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Perhaps No One Is Immune to Memory Distortion


by Arturo Ruiz


I watch, at night, pageants
in the hospital in Waikiki, and see
(in a dream) on the lawn of Iolani Palace
the shadow of Care Bears and leaves.
I buy us a coronation pavilion—
                                                     Then I wake up.

Mom is pregnant, asks for little outfits
and scissors, again, to tear
                                          a tumor out.
I don't know when she got it.
She never says what her migraine is.

She smokes all the time—Benson & Hedges,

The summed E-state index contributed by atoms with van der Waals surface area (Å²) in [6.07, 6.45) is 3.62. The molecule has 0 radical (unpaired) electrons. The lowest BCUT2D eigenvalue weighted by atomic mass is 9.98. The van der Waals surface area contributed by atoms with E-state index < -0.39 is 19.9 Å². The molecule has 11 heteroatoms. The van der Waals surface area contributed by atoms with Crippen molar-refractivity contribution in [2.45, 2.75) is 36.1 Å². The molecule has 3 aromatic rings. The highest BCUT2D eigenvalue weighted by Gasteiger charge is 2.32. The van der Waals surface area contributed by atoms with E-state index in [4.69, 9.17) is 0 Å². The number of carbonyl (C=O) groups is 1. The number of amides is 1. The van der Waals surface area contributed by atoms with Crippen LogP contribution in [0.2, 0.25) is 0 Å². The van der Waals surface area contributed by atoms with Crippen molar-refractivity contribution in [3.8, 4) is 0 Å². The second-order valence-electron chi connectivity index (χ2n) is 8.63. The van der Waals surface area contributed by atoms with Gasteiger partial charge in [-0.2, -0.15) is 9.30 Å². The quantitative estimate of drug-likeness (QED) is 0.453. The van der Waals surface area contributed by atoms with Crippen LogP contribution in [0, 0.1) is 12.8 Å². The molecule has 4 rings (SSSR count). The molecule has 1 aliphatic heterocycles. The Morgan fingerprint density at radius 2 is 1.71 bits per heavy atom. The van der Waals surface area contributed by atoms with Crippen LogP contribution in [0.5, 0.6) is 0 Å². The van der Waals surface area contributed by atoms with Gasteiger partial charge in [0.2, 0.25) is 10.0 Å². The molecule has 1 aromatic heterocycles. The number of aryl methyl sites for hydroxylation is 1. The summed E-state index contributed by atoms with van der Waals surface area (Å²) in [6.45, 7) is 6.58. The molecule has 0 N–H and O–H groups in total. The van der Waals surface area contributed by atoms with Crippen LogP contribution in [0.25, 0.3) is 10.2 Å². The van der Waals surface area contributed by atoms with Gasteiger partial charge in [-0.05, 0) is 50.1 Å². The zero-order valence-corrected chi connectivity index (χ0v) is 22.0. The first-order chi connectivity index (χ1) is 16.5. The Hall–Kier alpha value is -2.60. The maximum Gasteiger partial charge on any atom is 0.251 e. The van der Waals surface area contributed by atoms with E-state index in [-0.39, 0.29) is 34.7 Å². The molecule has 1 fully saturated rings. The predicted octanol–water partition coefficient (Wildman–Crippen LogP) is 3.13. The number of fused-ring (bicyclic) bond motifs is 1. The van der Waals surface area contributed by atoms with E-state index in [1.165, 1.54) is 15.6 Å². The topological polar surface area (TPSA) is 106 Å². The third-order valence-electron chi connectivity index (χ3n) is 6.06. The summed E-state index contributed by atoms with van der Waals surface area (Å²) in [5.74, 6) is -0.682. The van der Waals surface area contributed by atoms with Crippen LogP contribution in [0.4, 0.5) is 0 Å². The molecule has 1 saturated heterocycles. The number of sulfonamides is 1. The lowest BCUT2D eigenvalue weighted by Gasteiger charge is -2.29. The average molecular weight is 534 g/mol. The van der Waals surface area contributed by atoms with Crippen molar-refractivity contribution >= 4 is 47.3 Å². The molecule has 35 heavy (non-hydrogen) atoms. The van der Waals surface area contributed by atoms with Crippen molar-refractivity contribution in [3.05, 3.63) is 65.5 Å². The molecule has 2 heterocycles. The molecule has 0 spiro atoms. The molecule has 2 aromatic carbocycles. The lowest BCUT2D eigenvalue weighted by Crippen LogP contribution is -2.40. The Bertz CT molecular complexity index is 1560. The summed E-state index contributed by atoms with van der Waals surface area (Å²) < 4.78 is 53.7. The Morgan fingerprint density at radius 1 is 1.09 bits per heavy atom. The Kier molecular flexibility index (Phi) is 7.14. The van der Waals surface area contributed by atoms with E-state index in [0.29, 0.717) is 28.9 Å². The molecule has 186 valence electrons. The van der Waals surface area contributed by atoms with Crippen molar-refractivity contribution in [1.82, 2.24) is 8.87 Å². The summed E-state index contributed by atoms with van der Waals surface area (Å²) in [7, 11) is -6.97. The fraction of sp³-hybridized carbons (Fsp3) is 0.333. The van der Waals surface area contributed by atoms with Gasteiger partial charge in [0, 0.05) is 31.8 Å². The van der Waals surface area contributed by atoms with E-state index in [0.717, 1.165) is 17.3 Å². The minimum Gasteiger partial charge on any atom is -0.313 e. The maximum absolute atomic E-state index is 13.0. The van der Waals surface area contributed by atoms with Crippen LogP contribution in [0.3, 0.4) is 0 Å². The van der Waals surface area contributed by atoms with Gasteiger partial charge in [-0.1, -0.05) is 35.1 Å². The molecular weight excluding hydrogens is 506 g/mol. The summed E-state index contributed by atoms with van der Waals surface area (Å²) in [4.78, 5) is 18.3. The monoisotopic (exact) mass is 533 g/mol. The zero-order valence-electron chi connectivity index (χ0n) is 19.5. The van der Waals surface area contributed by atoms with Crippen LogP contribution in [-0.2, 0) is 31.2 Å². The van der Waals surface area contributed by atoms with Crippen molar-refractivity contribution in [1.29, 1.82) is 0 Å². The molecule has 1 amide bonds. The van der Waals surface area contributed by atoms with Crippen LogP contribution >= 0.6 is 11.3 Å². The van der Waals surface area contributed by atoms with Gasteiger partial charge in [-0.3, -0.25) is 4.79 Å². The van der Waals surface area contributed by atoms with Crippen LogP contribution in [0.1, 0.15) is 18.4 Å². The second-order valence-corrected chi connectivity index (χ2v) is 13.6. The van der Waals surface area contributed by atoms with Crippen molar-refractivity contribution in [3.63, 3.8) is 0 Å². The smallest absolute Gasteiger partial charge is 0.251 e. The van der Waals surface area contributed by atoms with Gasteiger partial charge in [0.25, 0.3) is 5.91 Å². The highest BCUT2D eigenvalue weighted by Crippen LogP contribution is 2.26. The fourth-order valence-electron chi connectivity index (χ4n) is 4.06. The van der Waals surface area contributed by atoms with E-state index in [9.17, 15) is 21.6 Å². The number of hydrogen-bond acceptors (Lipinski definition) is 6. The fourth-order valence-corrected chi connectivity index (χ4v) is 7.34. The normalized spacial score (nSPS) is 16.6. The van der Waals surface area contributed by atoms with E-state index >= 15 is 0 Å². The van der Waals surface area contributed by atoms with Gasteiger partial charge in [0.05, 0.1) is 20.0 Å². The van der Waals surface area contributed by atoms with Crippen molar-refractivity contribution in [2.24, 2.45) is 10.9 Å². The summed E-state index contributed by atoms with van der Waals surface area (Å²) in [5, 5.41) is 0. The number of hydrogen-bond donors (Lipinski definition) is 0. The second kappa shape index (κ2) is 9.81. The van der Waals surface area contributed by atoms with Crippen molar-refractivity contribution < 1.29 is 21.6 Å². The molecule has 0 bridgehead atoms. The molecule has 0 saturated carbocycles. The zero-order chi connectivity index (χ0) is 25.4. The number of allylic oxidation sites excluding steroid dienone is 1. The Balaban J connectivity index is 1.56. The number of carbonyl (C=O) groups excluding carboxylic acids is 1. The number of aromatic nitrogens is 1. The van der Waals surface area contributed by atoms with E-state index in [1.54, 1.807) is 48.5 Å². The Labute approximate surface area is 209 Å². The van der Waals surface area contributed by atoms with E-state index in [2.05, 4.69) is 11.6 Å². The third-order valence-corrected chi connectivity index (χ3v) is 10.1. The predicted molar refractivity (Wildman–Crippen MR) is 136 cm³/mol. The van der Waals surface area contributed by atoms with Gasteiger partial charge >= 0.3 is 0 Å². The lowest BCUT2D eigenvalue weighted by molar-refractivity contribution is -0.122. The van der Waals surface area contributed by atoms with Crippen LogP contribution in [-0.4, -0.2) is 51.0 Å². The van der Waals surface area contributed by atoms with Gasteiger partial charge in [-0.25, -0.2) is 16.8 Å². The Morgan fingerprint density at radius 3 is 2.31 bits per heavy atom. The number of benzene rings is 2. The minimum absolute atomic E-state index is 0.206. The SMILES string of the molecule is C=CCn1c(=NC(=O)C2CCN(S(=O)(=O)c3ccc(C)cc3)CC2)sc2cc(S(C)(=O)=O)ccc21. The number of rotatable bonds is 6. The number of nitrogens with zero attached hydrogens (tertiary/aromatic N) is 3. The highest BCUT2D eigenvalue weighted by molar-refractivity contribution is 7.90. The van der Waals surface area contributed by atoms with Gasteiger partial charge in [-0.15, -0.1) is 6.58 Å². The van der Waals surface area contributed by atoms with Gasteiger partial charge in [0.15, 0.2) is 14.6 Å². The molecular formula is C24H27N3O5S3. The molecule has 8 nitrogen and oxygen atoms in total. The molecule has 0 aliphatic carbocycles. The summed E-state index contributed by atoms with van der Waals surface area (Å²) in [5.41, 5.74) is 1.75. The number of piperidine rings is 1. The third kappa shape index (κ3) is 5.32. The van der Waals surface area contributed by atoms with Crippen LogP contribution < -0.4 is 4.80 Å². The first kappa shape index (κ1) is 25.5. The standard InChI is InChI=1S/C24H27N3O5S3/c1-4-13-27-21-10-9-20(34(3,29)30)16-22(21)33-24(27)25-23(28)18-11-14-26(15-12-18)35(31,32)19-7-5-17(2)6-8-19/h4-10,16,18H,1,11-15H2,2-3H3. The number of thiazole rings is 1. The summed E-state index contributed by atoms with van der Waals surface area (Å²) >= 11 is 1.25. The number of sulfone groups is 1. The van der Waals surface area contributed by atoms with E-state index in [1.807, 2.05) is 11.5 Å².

drugs, weed. She smells like menthols.
Because it's brain cancer they marry, he tells me.
He works. Loses his scholarship, for her.

The Marine Corps (his dream).
                           Of a man, for a man.
(Pageants I watch at night.)
Poses (like Care Bears) are for girls, he tells me.
But I'm born in the closet.

He smokes Benson & Hedges, like she
does. And on the weekends he has an affair
with the orderly at his job, Kahi Mohala
Behavioral Health Center. And she,
                                                       the orderly, is 16.

Grandma dies in the bath. Mom leaves
him. We only ever see her fat sister.
She's acting up on
girls' night out
. (Three months later)
 She's locked in, down, under, then out,
                                                             then never
                                                to remember.

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